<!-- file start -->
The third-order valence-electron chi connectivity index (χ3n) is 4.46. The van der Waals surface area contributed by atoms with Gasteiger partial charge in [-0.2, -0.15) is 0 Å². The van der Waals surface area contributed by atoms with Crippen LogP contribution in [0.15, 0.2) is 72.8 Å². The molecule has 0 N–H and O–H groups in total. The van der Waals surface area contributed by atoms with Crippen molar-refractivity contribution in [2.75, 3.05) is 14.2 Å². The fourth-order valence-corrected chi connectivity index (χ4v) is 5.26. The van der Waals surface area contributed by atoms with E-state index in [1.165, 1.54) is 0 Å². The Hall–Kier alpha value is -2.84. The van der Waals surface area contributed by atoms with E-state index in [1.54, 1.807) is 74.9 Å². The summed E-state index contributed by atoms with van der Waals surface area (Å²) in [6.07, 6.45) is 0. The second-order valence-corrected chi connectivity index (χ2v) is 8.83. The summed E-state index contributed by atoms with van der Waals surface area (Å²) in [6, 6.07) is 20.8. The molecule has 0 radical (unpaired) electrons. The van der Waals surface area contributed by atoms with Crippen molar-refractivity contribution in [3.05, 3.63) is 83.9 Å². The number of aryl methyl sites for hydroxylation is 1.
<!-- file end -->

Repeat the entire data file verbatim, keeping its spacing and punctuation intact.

The third-order valence-electron chi connectivity index (χ3n) is 4.46. The van der Waals surface area contributed by atoms with Gasteiger partial charge in [-0.2, -0.15) is 0 Å². The van der Waals surface area contributed by atoms with Crippen LogP contribution in [0.15, 0.2) is 72.8 Å². The molecule has 0 N–H and O–H groups in total. The van der Waals surface area contributed by atoms with Crippen molar-refractivity contribution in [2.75, 3.05) is 14.2 Å². The fourth-order valence-corrected chi connectivity index (χ4v) is 5.26. The van der Waals surface area contributed by atoms with E-state index in [1.165, 1.54) is 0 Å². The Hall–Kier alpha value is -2.84. The van der Waals surface area contributed by atoms with E-state index in [1.54, 1.807) is 74.9 Å². The summed E-state index contributed by atoms with van der Waals surface area (Å²) in [6.07, 6.45) is 0. The second-order valence-corrected chi connectivity index (χ2v) is 8.83. The summed E-state index contributed by atoms with van der Waals surface area (Å²) in [6, 6.07) is 20.8. The molecule has 0 radical (unpaired) electrons. The van der Waals surface area contributed by atoms with Crippen molar-refractivity contribution in [3.05, 3.63) is 83.9 Å². The number of aryl methyl sites for hydroxylation is 1.